It is in this fascinating terrain that Edelstein and Eguia orchestrate the re-meeting of music in its scientific and artistic form. Their work has been patiently and gently taking weight now for over ten years, and the team is ready to show more of the performative results. As a proud member of the production team, I hope this blog begins to identify some of the exciting aspects of this extensive project. I am only beginning here to scratch the surface of the scale of the project and there are others who can speak better about the acoustical science. However I see this as a space to begin new conversations and to offer some material in English and in layman's terms to go alongside the many scientific papers that the research has produced. I hope that little by little I will be able to share a deeper sense of this intriguingly resonant project.
Deborah Claire Procter
Multimedia Artist & Mentor
Founder Clear Insight Productions
For questions and more information: email@example.com
 Gouk, Penelope, Music, Science & Natural Magic in Seventeenth-Century England, (Yale Uni Press, 1999)
 Natural Magic itself in this moment was seen as an antecedent to the ancient tradition of Priscia Theologia (Original Theology) and the belief that God had revealed the processes of nature to Adam who in turn revealed them to the “magi” - e.g. Abraham, Moses, Hermes, Orpheus, Pythagorus and so on. Gouk p.103
As a creator I have often been drawn to the concept that noted director Peter Brook (amongst many other things known for being the co-founder of the Royal Shakespeare Company and author of the key theatre text "The Empty Space") calls "the formless hunch" - it is that feeling that doesn't go away and though it maybe as vague and un-solid as a gentle waft of perfume in the air, something of it pertains and lingers. It is like something that you cannot put your finger on, but that will not go away.
For me, one such "formless hunches" is the presence of the horse. It makes little sense as I am not, nor ever have been, a rider - yet as a child as an avid reader I loved novels with horses (I seem to remember that one was of course Black Beauty by Anna Sewell).
Living in Aberystwyth (West Wales) from 2000, I was very lucky to be close to Equilibre Horse Theatre, a company founded by Jane Lloyd-Francis alongside the dressage company, Carreg. Equilibre Horse Theatre (which sadly is no longer running) was a wonderful experimentation with actors and horses that led to a production each summer. Regular actors were colleagues such as Ian Morgan who comes with an impeccable pedigree of years in the Grotowski Workcenter, and is a long term member of the "Song of the Goat" (just this week mentioned in the Guardian guide to 10 best alternative city breaks as one of the reasons to visit Wroclaw). Directors included Centre for Performance Research's Richard Gough, and designers like Simon Banham (co-founder of Quarantine) so the work was always highly visually, physical and filled with vocal colour and intensity.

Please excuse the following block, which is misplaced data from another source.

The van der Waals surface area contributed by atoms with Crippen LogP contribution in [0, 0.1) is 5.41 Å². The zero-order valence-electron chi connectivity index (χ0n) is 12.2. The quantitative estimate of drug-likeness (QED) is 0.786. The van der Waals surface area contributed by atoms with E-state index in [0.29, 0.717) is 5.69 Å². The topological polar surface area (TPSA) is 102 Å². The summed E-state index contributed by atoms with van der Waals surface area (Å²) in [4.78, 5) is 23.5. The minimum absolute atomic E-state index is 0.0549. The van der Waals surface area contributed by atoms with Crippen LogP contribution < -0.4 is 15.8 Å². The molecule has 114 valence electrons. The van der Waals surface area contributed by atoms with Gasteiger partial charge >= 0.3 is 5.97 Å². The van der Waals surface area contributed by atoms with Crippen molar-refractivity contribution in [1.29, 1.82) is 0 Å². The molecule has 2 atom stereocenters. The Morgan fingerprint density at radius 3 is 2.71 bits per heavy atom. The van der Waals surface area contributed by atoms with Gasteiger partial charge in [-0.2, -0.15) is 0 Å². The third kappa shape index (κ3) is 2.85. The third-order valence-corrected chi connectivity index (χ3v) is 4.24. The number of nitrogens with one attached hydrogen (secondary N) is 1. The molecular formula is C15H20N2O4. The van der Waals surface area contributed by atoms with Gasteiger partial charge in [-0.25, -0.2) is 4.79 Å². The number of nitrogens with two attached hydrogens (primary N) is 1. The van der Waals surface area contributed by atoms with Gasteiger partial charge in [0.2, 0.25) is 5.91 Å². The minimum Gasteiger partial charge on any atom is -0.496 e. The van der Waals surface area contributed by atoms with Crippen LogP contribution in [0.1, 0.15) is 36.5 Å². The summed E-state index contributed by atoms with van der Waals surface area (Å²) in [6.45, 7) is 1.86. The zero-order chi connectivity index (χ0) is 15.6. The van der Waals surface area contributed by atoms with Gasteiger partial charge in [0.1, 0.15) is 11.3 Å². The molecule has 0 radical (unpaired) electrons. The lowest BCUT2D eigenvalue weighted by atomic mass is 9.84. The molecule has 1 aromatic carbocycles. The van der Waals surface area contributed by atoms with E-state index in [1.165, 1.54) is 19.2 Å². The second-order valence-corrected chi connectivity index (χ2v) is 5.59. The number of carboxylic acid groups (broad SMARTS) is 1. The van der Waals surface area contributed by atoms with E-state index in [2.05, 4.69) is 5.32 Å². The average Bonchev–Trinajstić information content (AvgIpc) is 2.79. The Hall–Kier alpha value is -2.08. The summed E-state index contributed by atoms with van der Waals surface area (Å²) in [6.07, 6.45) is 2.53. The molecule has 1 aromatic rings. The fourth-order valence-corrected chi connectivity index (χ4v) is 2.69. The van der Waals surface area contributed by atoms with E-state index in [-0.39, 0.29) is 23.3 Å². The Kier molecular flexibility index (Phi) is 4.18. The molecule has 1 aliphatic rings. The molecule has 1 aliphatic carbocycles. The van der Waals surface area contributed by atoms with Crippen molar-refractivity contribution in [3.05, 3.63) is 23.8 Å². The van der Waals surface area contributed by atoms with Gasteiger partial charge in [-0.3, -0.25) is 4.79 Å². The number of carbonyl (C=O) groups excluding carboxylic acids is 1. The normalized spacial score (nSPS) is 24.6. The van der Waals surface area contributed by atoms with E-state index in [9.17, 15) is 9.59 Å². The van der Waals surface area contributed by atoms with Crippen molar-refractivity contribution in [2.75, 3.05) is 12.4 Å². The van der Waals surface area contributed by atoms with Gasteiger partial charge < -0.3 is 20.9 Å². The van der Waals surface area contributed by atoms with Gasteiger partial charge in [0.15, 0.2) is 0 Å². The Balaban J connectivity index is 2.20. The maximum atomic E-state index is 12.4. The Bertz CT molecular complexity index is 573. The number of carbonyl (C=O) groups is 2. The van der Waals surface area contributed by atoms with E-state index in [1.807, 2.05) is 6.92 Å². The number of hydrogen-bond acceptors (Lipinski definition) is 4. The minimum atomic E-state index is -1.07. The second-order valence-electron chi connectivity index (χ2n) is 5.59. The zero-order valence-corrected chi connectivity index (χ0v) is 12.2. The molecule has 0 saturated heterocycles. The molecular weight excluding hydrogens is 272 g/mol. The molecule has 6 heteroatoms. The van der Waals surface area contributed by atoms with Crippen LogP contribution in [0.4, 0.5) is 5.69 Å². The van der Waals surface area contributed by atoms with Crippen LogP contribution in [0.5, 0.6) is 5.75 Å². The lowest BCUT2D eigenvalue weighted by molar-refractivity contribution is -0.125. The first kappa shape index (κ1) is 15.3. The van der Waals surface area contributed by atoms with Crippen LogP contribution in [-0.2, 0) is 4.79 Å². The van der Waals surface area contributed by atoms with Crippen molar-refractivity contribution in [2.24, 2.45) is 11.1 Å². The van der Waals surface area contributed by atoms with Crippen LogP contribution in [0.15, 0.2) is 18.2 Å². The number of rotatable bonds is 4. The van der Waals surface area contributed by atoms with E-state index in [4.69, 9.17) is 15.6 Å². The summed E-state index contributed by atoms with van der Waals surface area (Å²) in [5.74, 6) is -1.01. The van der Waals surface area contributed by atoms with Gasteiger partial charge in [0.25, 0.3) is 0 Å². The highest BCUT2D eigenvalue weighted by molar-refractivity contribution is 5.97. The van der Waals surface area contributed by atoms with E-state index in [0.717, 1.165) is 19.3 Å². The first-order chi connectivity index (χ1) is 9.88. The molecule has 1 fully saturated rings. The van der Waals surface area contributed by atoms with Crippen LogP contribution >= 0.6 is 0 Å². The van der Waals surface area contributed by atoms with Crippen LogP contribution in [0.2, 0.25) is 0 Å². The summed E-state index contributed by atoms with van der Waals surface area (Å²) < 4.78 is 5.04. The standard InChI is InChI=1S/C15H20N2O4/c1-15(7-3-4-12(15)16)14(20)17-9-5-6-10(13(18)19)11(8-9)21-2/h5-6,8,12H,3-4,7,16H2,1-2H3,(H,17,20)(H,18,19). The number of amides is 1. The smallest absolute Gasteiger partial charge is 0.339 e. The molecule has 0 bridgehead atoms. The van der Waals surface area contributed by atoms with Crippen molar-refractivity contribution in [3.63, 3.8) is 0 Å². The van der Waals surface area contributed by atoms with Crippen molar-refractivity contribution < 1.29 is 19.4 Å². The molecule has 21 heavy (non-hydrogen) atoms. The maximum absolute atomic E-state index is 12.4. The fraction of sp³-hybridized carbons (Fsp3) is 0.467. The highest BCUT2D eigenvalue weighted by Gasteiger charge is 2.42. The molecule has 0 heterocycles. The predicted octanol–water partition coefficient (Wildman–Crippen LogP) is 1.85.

This opportunity combined with my fascination of choreographers like Trisha Brown and the whole post modern dance movement which Sally Banes outlined and marked in "Terpsichore in Sneakers" where she mapped out the important shapers (such as Judson Dance Theatre, Simone Forti, Yvonne Rainer, Steve Paxton, Trisha Brown, David Gordon, Deborah Hay, Lucinda Childs, Meredith Monk, Kenneth King, Douglas Dunn and The Grand Union) and their steps to move through and beyond the restrictions of classical technique. Virtuosity for virtuosities sake was questioned and choreographers like Brown took to exploration of alternative performance spaces, and the lines between trained and un-trained movement, so that pedestrian movements such as walking or falling were equally relevant in a choreography as would be a jeté or arabesque.
In this vein, to work with horses that have an extensive movement training was completely intriguing. I began a brief collaboration in with Jane Lloyd-Francis in my site specific work "Seapiece" in 2002. In the spring of 2010, the Arts Council of Wales funded a period of research and development of a project that I called “What if? / Beth os?” so there was a chance to continue the exploration.
My idea was to investigate ideas about landscape and its representation in performance based around questions of how to make a song of a space, and how to make a portrait of a landscape.
I was returning to West Wales after a large amount of time spent in Argentina. So it was as if as well as the voice of Dylan Thomas in my head, I had added the labyrinthian words and world of Jorge Luis Borges. Thus I began this work thinking about the strange mirror that exists between Patagonia and Wales, where despite a separation of 13,000 kilometres and many years, there still persists a community of Welsh speakers. I was thinking of landscape and travel where the horse has been a key to our development.
During the working process composer Oscar Edelstein came up with the title “A Horse Bleeding Shakespeare” that perfectly captured the magical epic presence of the horse and its ability to be a macro or microcosm.
The final result of the research process that culminated in a day's filming on Ynyslas beach.
An exhibition is being planned in Buenos Aires for later in 2016 and at the end of 2016 there will be a full colour book.
It was a "formless hunch" that led to images that I had not predicted and was thanks to an incredible team of collaborators.
To be updated please send a message to firstname.lastname@example.org
Complete set of 55 images